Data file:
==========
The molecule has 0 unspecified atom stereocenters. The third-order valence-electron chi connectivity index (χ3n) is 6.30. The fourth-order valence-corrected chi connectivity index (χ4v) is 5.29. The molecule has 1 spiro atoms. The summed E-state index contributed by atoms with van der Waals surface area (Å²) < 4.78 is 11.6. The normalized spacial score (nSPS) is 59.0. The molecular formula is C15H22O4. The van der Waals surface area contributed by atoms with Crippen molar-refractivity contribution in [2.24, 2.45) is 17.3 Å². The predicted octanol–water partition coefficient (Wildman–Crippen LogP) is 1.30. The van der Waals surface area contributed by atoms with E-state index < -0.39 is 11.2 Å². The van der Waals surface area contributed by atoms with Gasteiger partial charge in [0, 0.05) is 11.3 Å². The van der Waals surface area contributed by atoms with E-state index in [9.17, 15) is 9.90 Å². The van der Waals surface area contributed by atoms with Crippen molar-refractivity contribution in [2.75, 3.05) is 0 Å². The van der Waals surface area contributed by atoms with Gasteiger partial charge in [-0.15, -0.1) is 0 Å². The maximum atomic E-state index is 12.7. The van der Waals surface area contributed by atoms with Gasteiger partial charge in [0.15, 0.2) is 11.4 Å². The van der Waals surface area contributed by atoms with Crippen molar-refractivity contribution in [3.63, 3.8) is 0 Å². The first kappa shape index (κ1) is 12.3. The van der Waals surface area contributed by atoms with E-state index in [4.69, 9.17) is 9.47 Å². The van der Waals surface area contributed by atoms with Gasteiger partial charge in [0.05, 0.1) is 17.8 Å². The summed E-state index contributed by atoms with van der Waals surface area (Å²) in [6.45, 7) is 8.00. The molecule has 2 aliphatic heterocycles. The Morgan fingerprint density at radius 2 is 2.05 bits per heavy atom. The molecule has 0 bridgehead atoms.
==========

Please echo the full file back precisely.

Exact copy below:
The molecule has 0 unspecified atom stereocenters. The third-order valence-electron chi connectivity index (χ3n) is 6.30. The fourth-order valence-corrected chi connectivity index (χ4v) is 5.29. The molecule has 1 spiro atoms. The summed E-state index contributed by atoms with van der Waals surface area (Å²) < 4.78 is 11.6. The normalized spacial score (nSPS) is 59.0. The molecular formula is C15H22O4. The van der Waals surface area contributed by atoms with Crippen molar-refractivity contribution in [2.24, 2.45) is 17.3 Å². The predicted octanol–water partition coefficient (Wildman–Crippen LogP) is 1.30. The van der Waals surface area contributed by atoms with E-state index < -0.39 is 11.2 Å². The van der Waals surface area contributed by atoms with Gasteiger partial charge in [0, 0.05) is 11.3 Å². The van der Waals surface area contributed by atoms with E-state index in [9.17, 15) is 9.90 Å². The van der Waals surface area contributed by atoms with Crippen molar-refractivity contribution in [2.75, 3.05) is 0 Å². The van der Waals surface area contributed by atoms with Gasteiger partial charge in [-0.15, -0.1) is 0 Å². The maximum atomic E-state index is 12.7. The van der Waals surface area contributed by atoms with Gasteiger partial charge in [0.15, 0.2) is 11.4 Å². The van der Waals surface area contributed by atoms with Crippen molar-refractivity contribution in [3.63, 3.8) is 0 Å². The first kappa shape index (κ1) is 12.3. The van der Waals surface area contributed by atoms with E-state index in [4.69, 9.17) is 9.47 Å². The van der Waals surface area contributed by atoms with Gasteiger partial charge in [0.05, 0.1) is 17.8 Å². The summed E-state index contributed by atoms with van der Waals surface area (Å²) in [6.45, 7) is 8.00. The molecule has 2 aliphatic heterocycles. The Morgan fingerprint density at radius 2 is 2.05 bits per heavy atom. The molecule has 0 bridgehead atoms.